|2015 Capitol Hill Chamber Music
15th annual period instrument chamber music festival
Please check back for continuing programs in October.
1 • NEW BACH TRIOS •
July 28, 2014 at 7:30 PM
Jeffrey Cohan ~ baroque flute
Joseph Gascho ~ harpsichord
NEW BACH TRIOS explores new possibilities for flute and obbligato harpsichord by Johann Sebastian Bach to open the 2015 Capitol Hill Chamber Music Festival
These adaptations for flute and the two hands of a harpsichordist of works in trio sonata format by Johann Sebastian Bach, with the three intertwining voices originally having emanated from the hands and feet of one or two or three players, reflect Bach's own practice and result in four exquisite new sonatas for flute and keyboard that number among the most moving of Bach's instrumental works. One comes down to us as a work for solo organ, another for harpsichord and violin, one for either 2 flutes and harpsichord or viola da gamba and harpsichord, and one for flute, violin and harpsichord (the Musical Offering trio sonata).
Johann Sebastian Bach composed a Trio Sonata for Two Flutes and Continuo (BWV 1039), but later transferred the first flute part to the right hand of the harpsichord while giving the second flute part to a solo viola da gamba, resulting in his Sonata for Viola da gamba and obbligato, or fully written out, harpsichord in G Major (BWV 1027), performed here with flute assuming the viola da gamba, or second flute, role. Similar treatment will be applied to the most famous of all baroque trio sonatas, the Musical Offering Trio Sonata (BWV 1079) for flute, violin and continuo which Bach prepared for Frederick the Great in 1747, and also to the Organ Trio Sonata in Eb Major (BWV 525), with the right hand being given to the flute, and the organ left hand and pedals to the harpsichord. In Bach's Sonata for Obbligato Harpsichord and Violin in G Major (BWV 1019), the flute and keyboard right hand will alternately share the violin and keyboard right hand parts.
The sublime sentiments contained in Bach's largest well-known works for chorus, soloists and orchestra are crystallized in this chamber music by Bach for very few instruments. As the original scoring of these works is largely unknown, and was almost certainly not always as has been handed down to us, our interpretations for flutist and the two hands of a harpsichordist might well be what Bach originally had in mind.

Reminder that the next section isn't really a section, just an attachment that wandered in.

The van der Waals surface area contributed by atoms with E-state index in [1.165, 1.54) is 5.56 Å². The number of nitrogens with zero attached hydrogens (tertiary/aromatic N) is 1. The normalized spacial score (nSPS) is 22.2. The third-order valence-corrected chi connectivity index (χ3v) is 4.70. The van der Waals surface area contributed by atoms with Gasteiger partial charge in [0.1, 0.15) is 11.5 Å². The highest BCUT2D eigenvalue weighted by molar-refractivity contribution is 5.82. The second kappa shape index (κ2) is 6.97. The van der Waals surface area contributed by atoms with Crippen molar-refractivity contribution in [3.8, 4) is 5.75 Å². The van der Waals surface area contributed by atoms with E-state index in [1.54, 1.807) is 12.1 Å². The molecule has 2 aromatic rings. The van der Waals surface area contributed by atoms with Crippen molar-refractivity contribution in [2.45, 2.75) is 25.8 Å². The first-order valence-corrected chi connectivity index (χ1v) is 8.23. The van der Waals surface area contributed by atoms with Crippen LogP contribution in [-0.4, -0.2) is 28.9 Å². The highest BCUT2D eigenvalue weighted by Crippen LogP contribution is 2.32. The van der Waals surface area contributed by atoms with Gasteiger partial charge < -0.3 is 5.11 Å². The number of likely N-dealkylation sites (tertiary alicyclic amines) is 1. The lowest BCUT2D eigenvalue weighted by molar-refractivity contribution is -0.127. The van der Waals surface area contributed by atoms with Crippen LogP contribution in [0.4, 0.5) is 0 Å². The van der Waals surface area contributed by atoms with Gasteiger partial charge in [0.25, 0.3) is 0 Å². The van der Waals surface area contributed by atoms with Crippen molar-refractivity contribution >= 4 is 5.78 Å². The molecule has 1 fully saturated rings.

Now in its 15th year, the Capitol Hill Chamber Music Festival has since 2000 presented chamber music by familiar as well as little-known composers from the Renaissance through the present on Capitol Hill in period instrument performances which intend to shed new light upon early performance practice as well as contemporary works. Unpublished works from the Library of Congress are given particular attention, and many have received their modern day premieres during these concerts, in addition to premieres of works by Slovenian composers. The Capitol Hill Chamber Music Festival is a nonprofit corporation in the District of Columbia.
The suggested donation (a free will offering) is $20 or $25. Students 18 years of age and under are free. Advance tickets are available at www.brownpapertickets.com and at the door. For further information please call St. Mark's at (202) 543-0053 or email firstname.lastname@example.org.
|Critical Acclaim for CHCMF
"A brilliant performance ... eloquently played ... close to the essence of chamber music." Joseph McLellan, The Washington Post, June 26, 2000